Tales of a Triumph

Triumph GT6+

Triumph GT6+

I once owned, and loved, a 1968 Triumph GT6+.  It had a beastly inline 6 cylinder engine with twin carburetors, and the drive wheels were attached with fancy little doodads called “rotoflex” connectors, which were essentially big rubber bands.  The net effect was that this car could move really well.

The car wasn’t without its problems — the gas gauge never worked all that well, it leaked from a few places, the carburetors would stick, and the electrical system was designed to work only when the stars and planets were perfectly aligned — none of which really dissuaded me from taking it out on lesser-used stretches of road and opening up the throttle.

After a few times of doing this, I agreed to let my girlfriend drive.  It was a much more harrowing experience from the passenger seat, for some reason, and when I wasn’t trying to climb under the seat I noticed that she had the speedometer well above the 140 mark.  In between flashes of my life up until that point, I wondered how good my tires really were.

On the way back from one of these forays, I saw flashing red and blue lights in my rear view window, clearly signaling for me to pull over.  I had just enough time to contemplate how often the third digit on police radar gets used when the cop approached the car.  I was poking through the tiny glove compartment for my insurance information when the cop said, “What year is this car?”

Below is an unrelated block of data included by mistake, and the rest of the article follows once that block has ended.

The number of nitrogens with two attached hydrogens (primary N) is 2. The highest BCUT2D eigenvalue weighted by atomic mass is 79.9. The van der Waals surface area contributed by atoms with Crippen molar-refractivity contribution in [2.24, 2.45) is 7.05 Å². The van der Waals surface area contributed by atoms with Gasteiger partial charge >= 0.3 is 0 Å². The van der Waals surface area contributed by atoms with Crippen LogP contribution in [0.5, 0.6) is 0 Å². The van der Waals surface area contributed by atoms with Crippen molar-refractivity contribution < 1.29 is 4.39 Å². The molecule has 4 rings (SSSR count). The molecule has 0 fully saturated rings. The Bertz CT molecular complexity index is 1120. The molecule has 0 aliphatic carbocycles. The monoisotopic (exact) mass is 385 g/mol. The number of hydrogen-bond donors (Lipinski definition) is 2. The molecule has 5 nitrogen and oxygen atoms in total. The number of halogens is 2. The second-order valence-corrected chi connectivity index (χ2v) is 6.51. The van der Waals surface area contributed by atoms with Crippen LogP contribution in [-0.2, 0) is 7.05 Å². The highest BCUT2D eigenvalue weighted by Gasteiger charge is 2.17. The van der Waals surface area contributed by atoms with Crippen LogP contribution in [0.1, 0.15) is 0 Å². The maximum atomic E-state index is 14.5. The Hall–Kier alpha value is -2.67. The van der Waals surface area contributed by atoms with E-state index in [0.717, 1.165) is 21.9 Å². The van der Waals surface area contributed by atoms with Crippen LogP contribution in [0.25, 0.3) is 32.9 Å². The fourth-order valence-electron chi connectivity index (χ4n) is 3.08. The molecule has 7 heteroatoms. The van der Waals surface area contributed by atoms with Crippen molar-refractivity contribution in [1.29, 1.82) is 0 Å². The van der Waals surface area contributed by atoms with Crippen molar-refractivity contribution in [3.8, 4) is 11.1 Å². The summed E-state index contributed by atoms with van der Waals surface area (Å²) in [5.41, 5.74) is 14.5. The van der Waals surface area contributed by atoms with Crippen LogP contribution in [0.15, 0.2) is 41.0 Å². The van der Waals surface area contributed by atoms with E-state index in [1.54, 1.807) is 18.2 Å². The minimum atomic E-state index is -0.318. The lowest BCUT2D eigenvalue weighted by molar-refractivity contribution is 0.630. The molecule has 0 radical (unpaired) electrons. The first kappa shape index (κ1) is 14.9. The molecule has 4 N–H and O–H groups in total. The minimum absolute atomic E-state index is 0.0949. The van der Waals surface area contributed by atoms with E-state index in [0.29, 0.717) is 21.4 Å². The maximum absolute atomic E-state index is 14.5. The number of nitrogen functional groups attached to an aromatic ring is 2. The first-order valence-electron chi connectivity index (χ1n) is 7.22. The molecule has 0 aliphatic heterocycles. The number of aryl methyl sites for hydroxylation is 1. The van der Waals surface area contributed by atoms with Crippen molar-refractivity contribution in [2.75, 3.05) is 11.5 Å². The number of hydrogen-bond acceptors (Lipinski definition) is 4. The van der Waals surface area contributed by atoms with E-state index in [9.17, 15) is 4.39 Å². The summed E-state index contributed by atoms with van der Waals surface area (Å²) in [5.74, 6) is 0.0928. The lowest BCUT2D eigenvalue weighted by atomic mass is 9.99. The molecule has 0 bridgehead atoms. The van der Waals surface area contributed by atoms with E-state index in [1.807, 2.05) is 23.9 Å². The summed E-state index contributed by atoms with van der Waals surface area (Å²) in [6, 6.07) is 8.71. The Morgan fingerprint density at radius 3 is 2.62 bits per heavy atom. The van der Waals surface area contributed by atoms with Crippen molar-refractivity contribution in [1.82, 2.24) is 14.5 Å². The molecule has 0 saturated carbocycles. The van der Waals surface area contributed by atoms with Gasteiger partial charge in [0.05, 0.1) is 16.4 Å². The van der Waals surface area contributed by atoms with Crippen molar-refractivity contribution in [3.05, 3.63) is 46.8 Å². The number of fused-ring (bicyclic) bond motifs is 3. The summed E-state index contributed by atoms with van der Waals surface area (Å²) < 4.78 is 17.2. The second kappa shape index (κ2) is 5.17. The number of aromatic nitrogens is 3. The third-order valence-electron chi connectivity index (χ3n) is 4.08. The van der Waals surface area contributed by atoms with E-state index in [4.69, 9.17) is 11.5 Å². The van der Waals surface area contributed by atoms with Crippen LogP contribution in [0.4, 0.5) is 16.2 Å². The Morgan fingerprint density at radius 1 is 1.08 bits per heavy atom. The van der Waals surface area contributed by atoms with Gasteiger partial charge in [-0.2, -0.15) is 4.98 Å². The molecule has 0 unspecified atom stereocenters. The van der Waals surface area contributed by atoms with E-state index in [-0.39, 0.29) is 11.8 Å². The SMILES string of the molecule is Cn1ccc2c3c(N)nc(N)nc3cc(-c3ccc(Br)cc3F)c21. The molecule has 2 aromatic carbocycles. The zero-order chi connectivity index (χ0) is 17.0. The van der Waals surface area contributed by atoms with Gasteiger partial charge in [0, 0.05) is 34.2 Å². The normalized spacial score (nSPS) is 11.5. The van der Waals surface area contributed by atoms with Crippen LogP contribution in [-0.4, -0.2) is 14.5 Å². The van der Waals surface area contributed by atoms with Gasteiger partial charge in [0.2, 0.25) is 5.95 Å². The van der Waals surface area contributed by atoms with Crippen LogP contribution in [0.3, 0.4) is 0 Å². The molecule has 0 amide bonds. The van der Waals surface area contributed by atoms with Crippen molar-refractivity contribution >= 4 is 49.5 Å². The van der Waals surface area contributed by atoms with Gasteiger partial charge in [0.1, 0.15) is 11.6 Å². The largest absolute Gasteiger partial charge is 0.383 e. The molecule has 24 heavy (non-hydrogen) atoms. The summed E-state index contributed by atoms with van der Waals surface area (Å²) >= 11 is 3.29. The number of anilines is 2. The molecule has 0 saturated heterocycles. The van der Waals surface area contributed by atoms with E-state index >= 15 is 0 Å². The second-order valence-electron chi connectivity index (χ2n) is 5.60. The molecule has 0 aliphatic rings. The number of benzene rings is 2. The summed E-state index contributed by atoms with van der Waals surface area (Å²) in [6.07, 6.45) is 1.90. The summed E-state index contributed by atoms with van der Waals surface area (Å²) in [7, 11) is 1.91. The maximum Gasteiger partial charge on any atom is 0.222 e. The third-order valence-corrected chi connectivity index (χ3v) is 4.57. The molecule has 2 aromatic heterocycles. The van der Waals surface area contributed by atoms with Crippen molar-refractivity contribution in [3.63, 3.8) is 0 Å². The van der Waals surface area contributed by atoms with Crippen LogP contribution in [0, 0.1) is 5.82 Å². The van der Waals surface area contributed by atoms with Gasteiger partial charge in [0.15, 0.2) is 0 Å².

“Uh.  1968.”

“Can I look under the hood?” he said, with a sheepish enthusiasm.

“Sure!” I said, equally enthusiastic to not be getting a ticket, or worse.


Triumph GT6+

Triumph GT6+

While driving down Lakeshore Drive, the car’s temperamental electrical system shorted out and overheated, evidenced by some spectacular flames shooting up from the dashboard and in front of the windshield.   This had no discernible effect on the drivability of the car, so I decided to ignore it until I got home, about a mile away — since the alternative was to pull over on Lakeshore Drive (four lanes of crazy in each direction with no real shoulders or breakdown lanes) and try to fix it.

After a moment, a car pulled up beside me, its passenger gesturing wildly.  She then mouthed exaggeratedly, “your car is on fire!” while pointing frantically.

I’ll emphasize that the flames were right in front of my face.  I was looking through them to be able to drive the car down the road at all.  I paused a moment to consider what this good Samaritan thought I could possibly be looking at in order to miss the flames leaping up in front of my face?  Did she think I was sleep-driving?  Perhaps I thought the city was burning to the ground and didn’t realize my car was on fire?

In order not to dissuade this kind person from helping somebody truly stupid and in  need of having the obvious pointed out, I pretended to understand what she meant, gave her a thumbs-up, and a non-sarcastically exaggeratedly mouthed, “thanks!”

Perhaps the next life she saves will be somebody playfully pretending to ignore a “do not eat” label.

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